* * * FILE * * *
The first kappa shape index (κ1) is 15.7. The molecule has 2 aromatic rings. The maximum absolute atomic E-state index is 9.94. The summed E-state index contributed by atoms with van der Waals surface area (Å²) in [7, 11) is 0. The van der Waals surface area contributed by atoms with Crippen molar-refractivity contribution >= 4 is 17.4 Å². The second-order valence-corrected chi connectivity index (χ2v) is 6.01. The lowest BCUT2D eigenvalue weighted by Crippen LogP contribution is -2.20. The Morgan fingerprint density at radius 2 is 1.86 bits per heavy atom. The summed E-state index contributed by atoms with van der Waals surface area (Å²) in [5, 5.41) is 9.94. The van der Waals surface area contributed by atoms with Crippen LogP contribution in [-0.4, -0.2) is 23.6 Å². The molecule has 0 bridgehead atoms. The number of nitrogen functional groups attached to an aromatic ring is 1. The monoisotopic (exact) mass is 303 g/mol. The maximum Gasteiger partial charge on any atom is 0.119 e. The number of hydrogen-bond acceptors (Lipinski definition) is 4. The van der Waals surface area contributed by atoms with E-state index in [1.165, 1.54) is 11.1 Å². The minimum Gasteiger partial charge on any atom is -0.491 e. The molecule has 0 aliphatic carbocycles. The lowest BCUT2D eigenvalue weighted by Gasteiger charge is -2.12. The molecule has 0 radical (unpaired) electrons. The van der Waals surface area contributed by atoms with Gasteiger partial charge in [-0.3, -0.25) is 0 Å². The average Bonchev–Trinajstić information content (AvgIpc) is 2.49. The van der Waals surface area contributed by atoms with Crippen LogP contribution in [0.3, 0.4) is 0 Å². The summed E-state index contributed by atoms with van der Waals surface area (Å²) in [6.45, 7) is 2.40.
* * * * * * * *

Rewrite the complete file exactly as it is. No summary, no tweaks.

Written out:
The first kappa shape index (κ1) is 15.7. The molecule has 2 aromatic rings. The maximum absolute atomic E-state index is 9.94. The summed E-state index contributed by atoms with van der Waals surface area (Å²) in [7, 11) is 0. The van der Waals surface area contributed by atoms with Crippen molar-refractivity contribution >= 4 is 17.4 Å². The second-order valence-corrected chi connectivity index (χ2v) is 6.01. The lowest BCUT2D eigenvalue weighted by Crippen LogP contribution is -2.20. The Morgan fingerprint density at radius 2 is 1.86 bits per heavy atom. The summed E-state index contributed by atoms with van der Waals surface area (Å²) in [5, 5.41) is 9.94. The van der Waals surface area contributed by atoms with Crippen LogP contribution in [-0.4, -0.2) is 23.6 Å². The molecule has 0 bridgehead atoms. The number of nitrogen functional groups attached to an aromatic ring is 1. The monoisotopic (exact) mass is 303 g/mol. The maximum Gasteiger partial charge on any atom is 0.119 e. The number of hydrogen-bond acceptors (Lipinski definition) is 4. The van der Waals surface area contributed by atoms with E-state index in [1.165, 1.54) is 11.1 Å². The minimum Gasteiger partial charge on any atom is -0.491 e. The molecule has 0 aliphatic carbocycles. The lowest BCUT2D eigenvalue weighted by Gasteiger charge is -2.12. The molecule has 0 radical (unpaired) electrons. The van der Waals surface area contributed by atoms with Gasteiger partial charge in [-0.3, -0.25) is 0 Å². The average Bonchev–Trinajstić information content (AvgIpc) is 2.49. The van der Waals surface area contributed by atoms with Crippen LogP contribution in [0.3, 0.4) is 0 Å². The summed E-state index contributed by atoms with van der Waals surface area (Å²) in [6.45, 7) is 2.40.